In May 1845, two ships under the command of Sir John Franklin set sail from England in search of the elusive Northwest Passage between the Atlantic and Pacific Oceans. At some point during their treacherous quest, Franklin and his crew of 128 men mysteriously disappeared, never to be heard from again. Then, in 2014, Canadian archaeologists discovered the remains of one of the vessels, the H.M.S. Erebus, in the icy waters near King Williams Island in Nunavut, Canada’s northernmost territory. They located the wreck of the other ship, the H.M.S. Terror, nearby in 2016.
While the Covid-19 pandemic initially delayed their exploration of the vessels, archaeologists are now back in action in the Canadian Arctic. They brought 275 artifacts from the Erebus to the surface in 2022, Parks Canada announced last month.
During 56 dives over 11 days, Parks Canada archaeologists hauled up an embossed leather folio, an eyeglass lens, a lieutenant’s epaulets, plates, serving dishes, platters, drafting tools and dozens of other items, reports Bob Weber of the Canadian Broadcasting Corporation (CBC).
Researchers are now studying and preserving the artifacts, which are jointly owned by the Inuit Heritage Trust and the Canadian government, at Parks Canada’s lab in Ottawa. Parks Canada is working closely with the Inuit Guardians of the Nattilik Heritage Society, which aims to preserve the culture and history of the Inuit.
Since finding the long-lost vessels, archaeologists have focused much of their attention on the Erebus, which they’ve deemed to be the more vulnerable of the two ships. The Terror is situated deeper in the water and appears to be more secure, per the CBC.
After missing two archaeological seasons because of the pandemic, crews returned to the site of the Erebus in April and May. They established an ice camp above the shipwreck, physically inspected the vessel, and collected new survey and imagery data using a remotely operated vehicle called Deep Trekker.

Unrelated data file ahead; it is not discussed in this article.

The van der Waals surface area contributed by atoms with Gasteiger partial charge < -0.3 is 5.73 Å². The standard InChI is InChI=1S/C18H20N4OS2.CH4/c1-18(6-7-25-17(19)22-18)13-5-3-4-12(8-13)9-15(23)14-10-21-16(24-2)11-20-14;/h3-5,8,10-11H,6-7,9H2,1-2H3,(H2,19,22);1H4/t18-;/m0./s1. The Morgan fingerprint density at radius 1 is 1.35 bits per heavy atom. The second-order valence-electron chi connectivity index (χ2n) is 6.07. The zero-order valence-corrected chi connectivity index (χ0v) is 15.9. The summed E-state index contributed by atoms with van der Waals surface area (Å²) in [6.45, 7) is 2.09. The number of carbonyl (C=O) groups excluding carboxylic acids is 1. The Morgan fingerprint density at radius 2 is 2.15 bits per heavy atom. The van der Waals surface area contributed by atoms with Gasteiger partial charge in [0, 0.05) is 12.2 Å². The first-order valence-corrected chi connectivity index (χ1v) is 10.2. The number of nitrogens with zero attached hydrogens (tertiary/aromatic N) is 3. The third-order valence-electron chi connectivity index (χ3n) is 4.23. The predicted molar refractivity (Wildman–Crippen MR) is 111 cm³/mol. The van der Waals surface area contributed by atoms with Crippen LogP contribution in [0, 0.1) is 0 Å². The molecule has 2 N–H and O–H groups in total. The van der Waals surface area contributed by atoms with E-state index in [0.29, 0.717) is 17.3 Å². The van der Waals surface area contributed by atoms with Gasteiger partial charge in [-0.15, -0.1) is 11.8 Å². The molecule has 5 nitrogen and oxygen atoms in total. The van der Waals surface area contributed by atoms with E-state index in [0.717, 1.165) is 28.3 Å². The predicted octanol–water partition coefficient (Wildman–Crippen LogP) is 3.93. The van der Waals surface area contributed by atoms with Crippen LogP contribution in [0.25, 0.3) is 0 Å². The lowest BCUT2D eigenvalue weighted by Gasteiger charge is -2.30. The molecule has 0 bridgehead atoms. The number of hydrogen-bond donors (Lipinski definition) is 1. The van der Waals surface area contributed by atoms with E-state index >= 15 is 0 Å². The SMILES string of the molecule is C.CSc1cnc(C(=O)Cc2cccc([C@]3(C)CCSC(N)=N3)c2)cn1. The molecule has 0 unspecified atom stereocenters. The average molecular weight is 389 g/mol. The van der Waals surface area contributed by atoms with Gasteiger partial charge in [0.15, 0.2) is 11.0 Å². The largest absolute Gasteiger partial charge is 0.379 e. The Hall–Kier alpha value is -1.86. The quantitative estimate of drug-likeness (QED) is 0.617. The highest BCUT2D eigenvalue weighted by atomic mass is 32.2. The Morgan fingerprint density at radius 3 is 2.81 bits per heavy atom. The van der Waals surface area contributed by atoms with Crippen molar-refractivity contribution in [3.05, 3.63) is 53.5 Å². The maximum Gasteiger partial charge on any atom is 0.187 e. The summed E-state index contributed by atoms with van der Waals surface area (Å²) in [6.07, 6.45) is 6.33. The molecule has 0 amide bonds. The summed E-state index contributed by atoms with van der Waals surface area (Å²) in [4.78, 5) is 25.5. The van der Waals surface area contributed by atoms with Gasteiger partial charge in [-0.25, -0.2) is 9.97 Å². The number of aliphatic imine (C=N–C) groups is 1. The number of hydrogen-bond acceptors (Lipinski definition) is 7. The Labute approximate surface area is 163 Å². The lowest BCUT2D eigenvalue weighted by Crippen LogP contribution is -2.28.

They returned in September with a scientific research ship called the R.V. David Tompson and a support barge named Qiniqtirjuaq. During that mission, archaeologists were able to spend up to two hours at a time below the surface, thanks to diving suits heated with warm water. They explored what they think is the second lieutenant’s cabin for the first time, continued their excavation of what they think is the third lieutenant’s cabin, and finished excavating part of the steward’s pantry.
They also noted physical changes to the wreck since their last visit more than two years earlier, which were “most likely due to waves generated by wind storms,” per Parks Canada. As Vittoria Benzine reports for Artnet, officials suspect climate change may be leading to reduced ice cover and increased sea swells, which could be speeding up the ships’ deterioration.
“Located in one of the planet’s most unique and sensitive marine environments, the wrecks of H.M.S. Erebus and H.M.S. Terror are some of the best-preserved wooden wrecks in the world,” says Steven Guilbeault, Canada’s environment and climate change minister, in a statement. “The important archaeological research onsite continues to advance our understanding of how changing climate conditions are impacting the region and helps us preserve and protect irreplaceable natural and cultural heritage.”